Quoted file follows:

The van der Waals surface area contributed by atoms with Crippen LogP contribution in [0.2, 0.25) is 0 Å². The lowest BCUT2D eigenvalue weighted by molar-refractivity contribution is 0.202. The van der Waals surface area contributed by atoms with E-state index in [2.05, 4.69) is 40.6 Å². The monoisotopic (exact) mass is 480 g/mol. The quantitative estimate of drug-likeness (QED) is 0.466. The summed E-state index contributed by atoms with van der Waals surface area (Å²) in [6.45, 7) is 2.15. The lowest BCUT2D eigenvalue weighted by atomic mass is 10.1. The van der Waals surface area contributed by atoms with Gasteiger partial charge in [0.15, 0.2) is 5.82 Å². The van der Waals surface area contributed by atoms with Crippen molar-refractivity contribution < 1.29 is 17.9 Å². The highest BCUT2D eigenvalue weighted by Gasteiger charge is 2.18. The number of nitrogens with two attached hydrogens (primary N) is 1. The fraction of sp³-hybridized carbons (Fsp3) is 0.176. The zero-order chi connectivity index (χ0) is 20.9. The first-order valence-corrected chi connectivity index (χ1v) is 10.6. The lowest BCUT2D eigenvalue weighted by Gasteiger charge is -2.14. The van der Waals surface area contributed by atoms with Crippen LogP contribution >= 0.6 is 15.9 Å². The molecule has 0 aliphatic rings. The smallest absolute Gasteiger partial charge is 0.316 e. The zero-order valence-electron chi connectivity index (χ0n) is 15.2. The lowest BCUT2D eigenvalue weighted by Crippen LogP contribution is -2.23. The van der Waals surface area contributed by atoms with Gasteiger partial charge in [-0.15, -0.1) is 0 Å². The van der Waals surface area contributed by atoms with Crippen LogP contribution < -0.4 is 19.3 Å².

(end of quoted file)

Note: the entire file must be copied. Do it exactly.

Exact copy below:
The van der Waals surface area contributed by atoms with Crippen LogP contribution in [0.2, 0.25) is 0 Å². The lowest BCUT2D eigenvalue weighted by molar-refractivity contribution is 0.202. The van der Waals surface area contributed by atoms with E-state index in [2.05, 4.69) is 40.6 Å². The monoisotopic (exact) mass is 480 g/mol. The quantitative estimate of drug-likeness (QED) is 0.466. The summed E-state index contributed by atoms with van der Waals surface area (Å²) in [6.45, 7) is 2.15. The lowest BCUT2D eigenvalue weighted by atomic mass is 10.1. The van der Waals surface area contributed by atoms with Gasteiger partial charge in [0.15, 0.2) is 5.82 Å². The van der Waals surface area contributed by atoms with Crippen molar-refractivity contribution < 1.29 is 17.9 Å². The highest BCUT2D eigenvalue weighted by Gasteiger charge is 2.18. The number of nitrogens with two attached hydrogens (primary N) is 1. The fraction of sp³-hybridized carbons (Fsp3) is 0.176. The zero-order chi connectivity index (χ0) is 20.9. The first-order valence-corrected chi connectivity index (χ1v) is 10.6. The lowest BCUT2D eigenvalue weighted by Gasteiger charge is -2.14. The van der Waals surface area contributed by atoms with Crippen LogP contribution >= 0.6 is 15.9 Å². The molecule has 0 aliphatic rings. The smallest absolute Gasteiger partial charge is 0.316 e. The zero-order valence-electron chi connectivity index (χ0n) is 15.2. The lowest BCUT2D eigenvalue weighted by Crippen LogP contribution is -2.23. The van der Waals surface area contributed by atoms with Gasteiger partial charge in [-0.15, -0.1) is 0 Å². The van der Waals surface area contributed by atoms with Crippen LogP contribution < -0.4 is 19.3 Å².